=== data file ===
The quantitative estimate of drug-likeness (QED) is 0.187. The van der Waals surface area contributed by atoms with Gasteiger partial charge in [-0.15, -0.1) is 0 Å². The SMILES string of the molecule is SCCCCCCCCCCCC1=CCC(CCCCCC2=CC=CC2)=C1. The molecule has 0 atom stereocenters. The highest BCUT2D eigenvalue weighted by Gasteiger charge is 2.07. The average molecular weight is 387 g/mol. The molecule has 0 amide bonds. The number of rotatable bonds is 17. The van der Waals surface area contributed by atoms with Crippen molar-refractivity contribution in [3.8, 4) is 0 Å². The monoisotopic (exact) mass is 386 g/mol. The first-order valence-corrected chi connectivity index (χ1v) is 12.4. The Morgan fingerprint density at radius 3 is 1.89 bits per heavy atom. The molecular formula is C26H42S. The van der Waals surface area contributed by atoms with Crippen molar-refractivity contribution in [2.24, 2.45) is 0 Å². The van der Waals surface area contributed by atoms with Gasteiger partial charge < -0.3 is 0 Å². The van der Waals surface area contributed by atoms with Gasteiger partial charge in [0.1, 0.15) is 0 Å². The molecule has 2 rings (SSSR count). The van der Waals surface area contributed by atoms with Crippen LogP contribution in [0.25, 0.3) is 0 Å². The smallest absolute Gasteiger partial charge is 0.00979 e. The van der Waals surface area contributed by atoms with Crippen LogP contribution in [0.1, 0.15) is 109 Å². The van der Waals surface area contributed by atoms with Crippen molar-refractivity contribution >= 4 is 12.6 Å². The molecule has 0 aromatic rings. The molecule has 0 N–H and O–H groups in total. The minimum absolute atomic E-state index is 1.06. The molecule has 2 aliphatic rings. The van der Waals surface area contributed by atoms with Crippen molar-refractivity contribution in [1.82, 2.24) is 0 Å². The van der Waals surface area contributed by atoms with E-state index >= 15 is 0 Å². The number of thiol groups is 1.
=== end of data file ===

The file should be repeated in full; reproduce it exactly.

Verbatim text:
The quantitative estimate of drug-likeness (QED) is 0.187. The van der Waals surface area contributed by atoms with Gasteiger partial charge in [-0.15, -0.1) is 0 Å². The SMILES string of the molecule is SCCCCCCCCCCCC1=CCC(CCCCCC2=CC=CC2)=C1. The molecule has 0 atom stereocenters. The highest BCUT2D eigenvalue weighted by Gasteiger charge is 2.07. The average molecular weight is 387 g/mol. The molecule has 0 amide bonds. The number of rotatable bonds is 17. The van der Waals surface area contributed by atoms with Crippen molar-refractivity contribution in [3.8, 4) is 0 Å². The monoisotopic (exact) mass is 386 g/mol. The first-order valence-corrected chi connectivity index (χ1v) is 12.4. The Morgan fingerprint density at radius 3 is 1.89 bits per heavy atom. The molecular formula is C26H42S. The van der Waals surface area contributed by atoms with Crippen molar-refractivity contribution in [2.24, 2.45) is 0 Å². The van der Waals surface area contributed by atoms with Gasteiger partial charge < -0.3 is 0 Å². The van der Waals surface area contributed by atoms with Gasteiger partial charge in [0.1, 0.15) is 0 Å². The molecule has 2 rings (SSSR count). The van der Waals surface area contributed by atoms with Crippen LogP contribution in [0.25, 0.3) is 0 Å². The smallest absolute Gasteiger partial charge is 0.00979 e. The van der Waals surface area contributed by atoms with Crippen LogP contribution in [0.1, 0.15) is 109 Å². The van der Waals surface area contributed by atoms with Crippen molar-refractivity contribution >= 4 is 12.6 Å². The molecule has 0 aromatic rings. The molecule has 0 N–H and O–H groups in total. The minimum absolute atomic E-state index is 1.06. The molecule has 2 aliphatic rings. The van der Waals surface area contributed by atoms with Crippen molar-refractivity contribution in [1.82, 2.24) is 0 Å². The van der Waals surface area contributed by atoms with E-state index >= 15 is 0 Å². The number of thiol groups is 1.